Time to Rethink Build vs Buy
I believe the fear that led to the deployment of large amounts of resources and budgets to remediate Y2K, followed by the dot-com bubble bust, had an unintended consequence. Many enterprises became extremely conservative when it came to building products, and defaulted to buying off the shelf wherever possible. Today, many enterprise IT teams are more comfortable with the procurement process—managing RFI (request for information), RFP (request for proposal), bake offs, and creating exhaustive weighted scorecards with complex pivot tables rather than being able to anticipate customer needs and build something that will differentiate their business.
I am not suggesting that enterprise executives should favor the build. I have chosen to buy instead of build many times, including the global financial system, Human Capital Management (HCM) solution, Customer Relationship Management (CRM) tool, Ad Sales and Traffic system, and many others. I am simply challenging the notion to buy by default and build only as a last resort that many enterprises have fallen into.
In the era of the cloud, fundamentals of building have changed significantly in terms of cost, effort, and time. It’s time we re-examine some long-standing arguments and refresh the thinking on build vs. buy.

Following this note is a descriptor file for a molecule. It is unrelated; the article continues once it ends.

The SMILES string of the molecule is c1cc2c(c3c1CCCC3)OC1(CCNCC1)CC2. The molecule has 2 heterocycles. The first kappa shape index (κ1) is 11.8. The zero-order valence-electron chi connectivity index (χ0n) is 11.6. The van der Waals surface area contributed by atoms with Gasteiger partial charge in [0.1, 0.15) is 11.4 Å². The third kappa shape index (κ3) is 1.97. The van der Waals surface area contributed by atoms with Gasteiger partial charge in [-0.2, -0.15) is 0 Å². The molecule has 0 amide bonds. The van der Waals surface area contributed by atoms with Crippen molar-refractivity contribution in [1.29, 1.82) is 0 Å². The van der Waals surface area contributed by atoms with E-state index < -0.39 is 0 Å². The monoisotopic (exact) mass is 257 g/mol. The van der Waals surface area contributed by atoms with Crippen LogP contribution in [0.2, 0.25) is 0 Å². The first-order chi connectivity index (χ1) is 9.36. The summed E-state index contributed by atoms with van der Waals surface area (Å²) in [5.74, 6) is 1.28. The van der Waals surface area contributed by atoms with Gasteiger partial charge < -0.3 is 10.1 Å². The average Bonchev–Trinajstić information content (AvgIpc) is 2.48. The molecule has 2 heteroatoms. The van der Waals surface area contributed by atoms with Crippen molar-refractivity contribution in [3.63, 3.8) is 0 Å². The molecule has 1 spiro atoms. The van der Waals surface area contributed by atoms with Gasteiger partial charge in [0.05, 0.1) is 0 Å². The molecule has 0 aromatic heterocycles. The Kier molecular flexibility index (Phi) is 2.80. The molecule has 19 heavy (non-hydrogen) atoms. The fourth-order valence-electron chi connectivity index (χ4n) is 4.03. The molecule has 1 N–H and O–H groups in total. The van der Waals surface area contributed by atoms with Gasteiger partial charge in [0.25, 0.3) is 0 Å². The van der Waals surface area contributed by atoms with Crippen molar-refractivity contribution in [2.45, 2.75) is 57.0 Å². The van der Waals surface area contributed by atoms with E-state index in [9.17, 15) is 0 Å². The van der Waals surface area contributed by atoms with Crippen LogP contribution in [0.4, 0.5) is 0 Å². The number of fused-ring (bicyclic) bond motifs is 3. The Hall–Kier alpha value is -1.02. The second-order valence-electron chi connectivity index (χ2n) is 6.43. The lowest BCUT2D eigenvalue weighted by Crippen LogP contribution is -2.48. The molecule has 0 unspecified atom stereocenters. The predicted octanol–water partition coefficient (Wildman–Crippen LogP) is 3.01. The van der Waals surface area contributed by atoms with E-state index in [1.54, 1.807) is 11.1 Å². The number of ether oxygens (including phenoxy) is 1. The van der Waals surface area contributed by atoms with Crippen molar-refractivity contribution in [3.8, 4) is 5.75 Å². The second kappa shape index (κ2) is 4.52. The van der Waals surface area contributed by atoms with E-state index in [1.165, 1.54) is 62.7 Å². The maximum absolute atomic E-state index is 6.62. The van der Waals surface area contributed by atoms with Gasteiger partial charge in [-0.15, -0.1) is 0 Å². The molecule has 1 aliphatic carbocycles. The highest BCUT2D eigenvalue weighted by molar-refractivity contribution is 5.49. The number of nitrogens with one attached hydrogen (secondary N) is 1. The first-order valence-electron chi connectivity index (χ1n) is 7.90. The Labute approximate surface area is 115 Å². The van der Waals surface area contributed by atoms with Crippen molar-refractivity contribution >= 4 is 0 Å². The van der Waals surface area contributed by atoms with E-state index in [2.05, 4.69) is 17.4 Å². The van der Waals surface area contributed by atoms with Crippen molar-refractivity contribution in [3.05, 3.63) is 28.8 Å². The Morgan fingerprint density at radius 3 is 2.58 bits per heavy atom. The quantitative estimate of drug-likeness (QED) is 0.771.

Buying Is Faster while Building Takes Forever
When you look closely, the clock generally starts when the implementation begins to prove that buying is faster. We often overlook months and sometimes years spent in requirement gathering, vendor assessments, gap analysis, demos, scorecards, negotiations, and procurement. Over my career, I have been part of at least three large “evaluations and assessments” that lasted over 12 months. In one case, our choice was between two vendor products in the marketplace, making it at least a 50% probability to get the decision “right” even if we had picked out the option randomly from a jar!
Many enterprises are adopting Agile, DevOps, and small decentralized teams that can build, test, and pivot quickly based on customer feedback. With the cloud, builders can immediately focus on high-value differentiated work, saving a lot of effort that in the past went into setting up and managing infrastructure that created no customer value. Serverless has especially help cut time to market significantly.
Our development team at A+E Networks once got that dreaded call on a Friday before a long weekend. The ask was to come up with a solution that would allow us to stream an internal, all-hands meeting globally in a secure manner by Tuesday. The team turned to AWS Lambda to build, test, and launch the internal portal over the weekend. The solution was scaled up to support hundreds of concurrent streams during the event and was scaled back down soon after that. That is agility. I doubt if we could have even gotten an NDA (non-disclosure agreement) signed in two days if we had pursued a buy option.
It Is Always Cheaper To Buy than To Build